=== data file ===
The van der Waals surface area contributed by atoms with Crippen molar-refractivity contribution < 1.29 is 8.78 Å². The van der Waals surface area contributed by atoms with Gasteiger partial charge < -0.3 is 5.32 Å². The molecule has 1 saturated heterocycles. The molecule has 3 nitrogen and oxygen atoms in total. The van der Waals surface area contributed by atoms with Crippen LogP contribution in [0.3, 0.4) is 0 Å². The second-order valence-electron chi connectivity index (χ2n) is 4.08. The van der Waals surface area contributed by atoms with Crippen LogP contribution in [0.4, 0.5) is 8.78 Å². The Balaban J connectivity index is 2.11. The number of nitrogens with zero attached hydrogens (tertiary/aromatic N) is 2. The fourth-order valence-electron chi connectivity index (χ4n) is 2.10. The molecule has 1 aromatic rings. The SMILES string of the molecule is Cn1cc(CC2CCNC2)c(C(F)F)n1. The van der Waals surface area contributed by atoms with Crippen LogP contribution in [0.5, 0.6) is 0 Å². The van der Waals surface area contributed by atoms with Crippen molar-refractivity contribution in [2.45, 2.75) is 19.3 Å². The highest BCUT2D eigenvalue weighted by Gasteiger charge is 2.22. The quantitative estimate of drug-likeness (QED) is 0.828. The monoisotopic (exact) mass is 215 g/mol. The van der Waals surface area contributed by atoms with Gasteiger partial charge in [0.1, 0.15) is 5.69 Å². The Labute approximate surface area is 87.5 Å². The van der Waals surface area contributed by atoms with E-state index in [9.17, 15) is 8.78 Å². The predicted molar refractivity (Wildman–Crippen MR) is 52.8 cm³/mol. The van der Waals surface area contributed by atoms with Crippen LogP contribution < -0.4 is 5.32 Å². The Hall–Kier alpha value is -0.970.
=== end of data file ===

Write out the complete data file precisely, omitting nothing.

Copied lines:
The van der Waals surface area contributed by atoms with Crippen molar-refractivity contribution < 1.29 is 8.78 Å². The van der Waals surface area contributed by atoms with Gasteiger partial charge < -0.3 is 5.32 Å². The molecule has 1 saturated heterocycles. The molecule has 3 nitrogen and oxygen atoms in total. The van der Waals surface area contributed by atoms with Crippen LogP contribution in [0.3, 0.4) is 0 Å². The second-order valence-electron chi connectivity index (χ2n) is 4.08. The van der Waals surface area contributed by atoms with Crippen LogP contribution in [0.4, 0.5) is 8.78 Å². The Balaban J connectivity index is 2.11. The number of nitrogens with zero attached hydrogens (tertiary/aromatic N) is 2. The fourth-order valence-electron chi connectivity index (χ4n) is 2.10. The molecule has 1 aromatic rings. The SMILES string of the molecule is Cn1cc(CC2CCNC2)c(C(F)F)n1. The van der Waals surface area contributed by atoms with Crippen LogP contribution in [0.5, 0.6) is 0 Å². The van der Waals surface area contributed by atoms with Crippen molar-refractivity contribution in [2.45, 2.75) is 19.3 Å². The highest BCUT2D eigenvalue weighted by Gasteiger charge is 2.22. The quantitative estimate of drug-likeness (QED) is 0.828. The monoisotopic (exact) mass is 215 g/mol. The van der Waals surface area contributed by atoms with Gasteiger partial charge in [0.1, 0.15) is 5.69 Å². The Labute approximate surface area is 87.5 Å². The van der Waals surface area contributed by atoms with E-state index in [9.17, 15) is 8.78 Å². The predicted molar refractivity (Wildman–Crippen MR) is 52.8 cm³/mol. The van der Waals surface area contributed by atoms with Crippen LogP contribution < -0.4 is 5.32 Å². The Hall–Kier alpha value is -0.970.